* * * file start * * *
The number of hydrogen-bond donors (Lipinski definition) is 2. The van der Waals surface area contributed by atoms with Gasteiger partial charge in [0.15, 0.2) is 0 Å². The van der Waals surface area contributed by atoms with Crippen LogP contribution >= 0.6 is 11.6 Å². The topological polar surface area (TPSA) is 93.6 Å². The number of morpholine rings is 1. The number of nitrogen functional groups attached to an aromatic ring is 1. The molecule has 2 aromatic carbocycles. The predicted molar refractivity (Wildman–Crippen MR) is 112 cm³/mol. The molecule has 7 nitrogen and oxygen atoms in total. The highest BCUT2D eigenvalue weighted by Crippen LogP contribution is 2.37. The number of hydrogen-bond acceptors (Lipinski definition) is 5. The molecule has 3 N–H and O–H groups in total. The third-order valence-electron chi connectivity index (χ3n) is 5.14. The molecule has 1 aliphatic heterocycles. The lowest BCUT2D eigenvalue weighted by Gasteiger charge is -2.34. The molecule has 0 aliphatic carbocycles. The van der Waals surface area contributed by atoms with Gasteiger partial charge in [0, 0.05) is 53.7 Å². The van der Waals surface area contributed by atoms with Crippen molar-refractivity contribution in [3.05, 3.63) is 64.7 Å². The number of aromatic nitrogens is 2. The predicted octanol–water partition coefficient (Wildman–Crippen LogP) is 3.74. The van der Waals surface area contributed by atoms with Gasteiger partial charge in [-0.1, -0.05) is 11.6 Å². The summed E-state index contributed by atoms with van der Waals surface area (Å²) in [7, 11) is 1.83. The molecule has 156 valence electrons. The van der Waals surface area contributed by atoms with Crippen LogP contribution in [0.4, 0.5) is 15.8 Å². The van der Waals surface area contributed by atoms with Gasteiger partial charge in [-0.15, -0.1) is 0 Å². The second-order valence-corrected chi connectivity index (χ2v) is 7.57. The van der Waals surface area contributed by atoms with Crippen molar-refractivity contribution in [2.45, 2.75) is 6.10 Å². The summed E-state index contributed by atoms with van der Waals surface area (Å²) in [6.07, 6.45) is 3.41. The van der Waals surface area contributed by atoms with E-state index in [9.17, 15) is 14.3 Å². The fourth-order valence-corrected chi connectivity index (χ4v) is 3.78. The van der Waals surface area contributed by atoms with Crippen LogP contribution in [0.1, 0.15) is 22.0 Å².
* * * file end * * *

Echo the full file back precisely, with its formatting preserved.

The number of hydrogen-bond donors (Lipinski definition) is 2. The van der Waals surface area contributed by atoms with Gasteiger partial charge in [0.15, 0.2) is 0 Å². The van der Waals surface area contributed by atoms with Crippen LogP contribution >= 0.6 is 11.6 Å². The topological polar surface area (TPSA) is 93.6 Å². The number of morpholine rings is 1. The number of nitrogen functional groups attached to an aromatic ring is 1. The molecule has 2 aromatic carbocycles. The predicted molar refractivity (Wildman–Crippen MR) is 112 cm³/mol. The molecule has 7 nitrogen and oxygen atoms in total. The highest BCUT2D eigenvalue weighted by Crippen LogP contribution is 2.37. The number of hydrogen-bond acceptors (Lipinski definition) is 5. The molecule has 3 N–H and O–H groups in total. The third-order valence-electron chi connectivity index (χ3n) is 5.14. The molecule has 1 aliphatic heterocycles. The lowest BCUT2D eigenvalue weighted by Gasteiger charge is -2.34. The molecule has 0 aliphatic carbocycles. The van der Waals surface area contributed by atoms with Gasteiger partial charge in [0, 0.05) is 53.7 Å². The van der Waals surface area contributed by atoms with Crippen molar-refractivity contribution in [3.05, 3.63) is 64.7 Å². The number of aromatic nitrogens is 2. The predicted octanol–water partition coefficient (Wildman–Crippen LogP) is 3.74. The van der Waals surface area contributed by atoms with Gasteiger partial charge in [-0.1, -0.05) is 11.6 Å². The summed E-state index contributed by atoms with van der Waals surface area (Å²) in [7, 11) is 1.83. The molecule has 156 valence electrons. The van der Waals surface area contributed by atoms with Crippen LogP contribution in [0.4, 0.5) is 15.8 Å². The van der Waals surface area contributed by atoms with Gasteiger partial charge in [-0.15, -0.1) is 0 Å². The second-order valence-corrected chi connectivity index (χ2v) is 7.57. The van der Waals surface area contributed by atoms with Crippen molar-refractivity contribution in [2.45, 2.75) is 6.10 Å². The summed E-state index contributed by atoms with van der Waals surface area (Å²) in [6.07, 6.45) is 3.41. The van der Waals surface area contributed by atoms with E-state index in [9.17, 15) is 14.3 Å². The fourth-order valence-corrected chi connectivity index (χ4v) is 3.78. The van der Waals surface area contributed by atoms with Crippen LogP contribution in [0.1, 0.15) is 22.0 Å².